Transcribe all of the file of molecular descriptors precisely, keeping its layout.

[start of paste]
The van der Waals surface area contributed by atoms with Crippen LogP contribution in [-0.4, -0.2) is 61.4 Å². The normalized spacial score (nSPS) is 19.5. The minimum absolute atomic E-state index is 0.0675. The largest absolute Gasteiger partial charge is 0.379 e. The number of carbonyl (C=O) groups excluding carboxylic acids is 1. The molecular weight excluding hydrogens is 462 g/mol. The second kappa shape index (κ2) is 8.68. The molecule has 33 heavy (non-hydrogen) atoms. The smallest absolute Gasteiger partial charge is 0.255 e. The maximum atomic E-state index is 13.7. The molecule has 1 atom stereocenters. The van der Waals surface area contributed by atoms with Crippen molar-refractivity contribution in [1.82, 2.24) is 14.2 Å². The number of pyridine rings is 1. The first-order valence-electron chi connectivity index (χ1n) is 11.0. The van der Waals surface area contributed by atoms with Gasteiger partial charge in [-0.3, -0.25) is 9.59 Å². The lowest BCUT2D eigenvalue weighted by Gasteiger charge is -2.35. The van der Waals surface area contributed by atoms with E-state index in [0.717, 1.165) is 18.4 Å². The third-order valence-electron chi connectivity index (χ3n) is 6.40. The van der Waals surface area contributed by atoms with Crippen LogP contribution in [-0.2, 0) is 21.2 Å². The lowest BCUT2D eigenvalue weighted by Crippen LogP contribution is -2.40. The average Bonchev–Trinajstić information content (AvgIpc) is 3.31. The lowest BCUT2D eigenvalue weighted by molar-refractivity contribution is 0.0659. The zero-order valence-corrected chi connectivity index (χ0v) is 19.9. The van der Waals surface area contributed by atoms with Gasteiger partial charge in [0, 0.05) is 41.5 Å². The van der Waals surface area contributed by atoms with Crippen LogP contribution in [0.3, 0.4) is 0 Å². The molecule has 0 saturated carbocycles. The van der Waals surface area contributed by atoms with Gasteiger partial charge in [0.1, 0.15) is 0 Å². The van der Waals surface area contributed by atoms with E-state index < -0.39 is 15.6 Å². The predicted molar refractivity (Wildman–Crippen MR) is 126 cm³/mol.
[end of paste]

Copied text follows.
The van der Waals surface area contributed by atoms with Crippen LogP contribution in [-0.4, -0.2) is 61.4 Å². The normalized spacial score (nSPS) is 19.5. The minimum absolute atomic E-state index is 0.0675. The largest absolute Gasteiger partial charge is 0.379 e. The number of carbonyl (C=O) groups excluding carboxylic acids is 1. The molecular weight excluding hydrogens is 462 g/mol. The second kappa shape index (κ2) is 8.68. The molecule has 33 heavy (non-hydrogen) atoms. The smallest absolute Gasteiger partial charge is 0.255 e. The maximum atomic E-state index is 13.7. The molecule has 1 atom stereocenters. The van der Waals surface area contributed by atoms with Crippen molar-refractivity contribution in [1.82, 2.24) is 14.2 Å². The number of pyridine rings is 1. The first-order valence-electron chi connectivity index (χ1n) is 11.0. The van der Waals surface area contributed by atoms with Gasteiger partial charge in [-0.3, -0.25) is 9.59 Å². The lowest BCUT2D eigenvalue weighted by Gasteiger charge is -2.35. The van der Waals surface area contributed by atoms with E-state index in [0.717, 1.165) is 18.4 Å². The third-order valence-electron chi connectivity index (χ3n) is 6.40. The van der Waals surface area contributed by atoms with Crippen LogP contribution in [-0.2, 0) is 21.2 Å². The lowest BCUT2D eigenvalue weighted by Crippen LogP contribution is -2.40. The average Bonchev–Trinajstić information content (AvgIpc) is 3.31. The lowest BCUT2D eigenvalue weighted by molar-refractivity contribution is 0.0659. The zero-order valence-corrected chi connectivity index (χ0v) is 19.9. The van der Waals surface area contributed by atoms with Gasteiger partial charge in [0, 0.05) is 41.5 Å². The van der Waals surface area contributed by atoms with Crippen LogP contribution in [0.3, 0.4) is 0 Å². The molecule has 0 saturated carbocycles. The van der Waals surface area contributed by atoms with Gasteiger partial charge in [0.1, 0.15) is 0 Å². The van der Waals surface area contributed by atoms with E-state index < -0.39 is 15.6 Å². The predicted molar refractivity (Wildman–Crippen MR) is 126 cm³/mol.